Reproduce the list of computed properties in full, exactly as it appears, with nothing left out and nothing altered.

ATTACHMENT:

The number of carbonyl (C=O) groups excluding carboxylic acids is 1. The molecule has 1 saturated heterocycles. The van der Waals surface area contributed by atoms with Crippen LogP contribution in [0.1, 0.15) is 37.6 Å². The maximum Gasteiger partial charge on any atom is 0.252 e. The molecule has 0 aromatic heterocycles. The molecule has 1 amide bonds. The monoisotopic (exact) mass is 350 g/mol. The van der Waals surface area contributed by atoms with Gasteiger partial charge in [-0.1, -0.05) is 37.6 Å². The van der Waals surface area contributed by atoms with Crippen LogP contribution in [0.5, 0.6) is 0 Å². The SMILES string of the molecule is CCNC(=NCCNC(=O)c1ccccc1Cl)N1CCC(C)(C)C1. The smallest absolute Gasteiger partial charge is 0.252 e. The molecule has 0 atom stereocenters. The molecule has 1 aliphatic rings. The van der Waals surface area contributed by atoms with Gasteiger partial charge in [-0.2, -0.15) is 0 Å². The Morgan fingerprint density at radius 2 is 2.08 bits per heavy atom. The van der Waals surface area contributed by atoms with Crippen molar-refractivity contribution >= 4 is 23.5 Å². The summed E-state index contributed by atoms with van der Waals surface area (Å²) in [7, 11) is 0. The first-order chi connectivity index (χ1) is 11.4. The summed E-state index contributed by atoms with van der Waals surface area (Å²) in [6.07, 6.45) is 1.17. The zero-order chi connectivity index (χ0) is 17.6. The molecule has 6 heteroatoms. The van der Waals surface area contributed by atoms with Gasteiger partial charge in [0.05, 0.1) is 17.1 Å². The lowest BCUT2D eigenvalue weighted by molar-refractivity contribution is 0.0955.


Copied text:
The number of carbonyl (C=O) groups excluding carboxylic acids is 1. The molecule has 1 saturated heterocycles. The van der Waals surface area contributed by atoms with Crippen LogP contribution in [0.1, 0.15) is 37.6 Å². The maximum Gasteiger partial charge on any atom is 0.252 e. The molecule has 0 aromatic heterocycles. The molecule has 1 amide bonds. The monoisotopic (exact) mass is 350 g/mol. The van der Waals surface area contributed by atoms with Gasteiger partial charge in [-0.1, -0.05) is 37.6 Å². The van der Waals surface area contributed by atoms with Crippen LogP contribution in [0.5, 0.6) is 0 Å². The SMILES string of the molecule is CCNC(=NCCNC(=O)c1ccccc1Cl)N1CCC(C)(C)C1. The smallest absolute Gasteiger partial charge is 0.252 e. The molecule has 0 atom stereocenters. The molecule has 1 aliphatic rings. The van der Waals surface area contributed by atoms with Gasteiger partial charge in [-0.2, -0.15) is 0 Å². The Morgan fingerprint density at radius 2 is 2.08 bits per heavy atom. The van der Waals surface area contributed by atoms with Crippen molar-refractivity contribution >= 4 is 23.5 Å². The summed E-state index contributed by atoms with van der Waals surface area (Å²) in [7, 11) is 0. The first-order chi connectivity index (χ1) is 11.4. The summed E-state index contributed by atoms with van der Waals surface area (Å²) in [6.07, 6.45) is 1.17. The zero-order chi connectivity index (χ0) is 17.6. The molecule has 6 heteroatoms. The van der Waals surface area contributed by atoms with Gasteiger partial charge in [0.05, 0.1) is 17.1 Å². The lowest BCUT2D eigenvalue weighted by molar-refractivity contribution is 0.0955.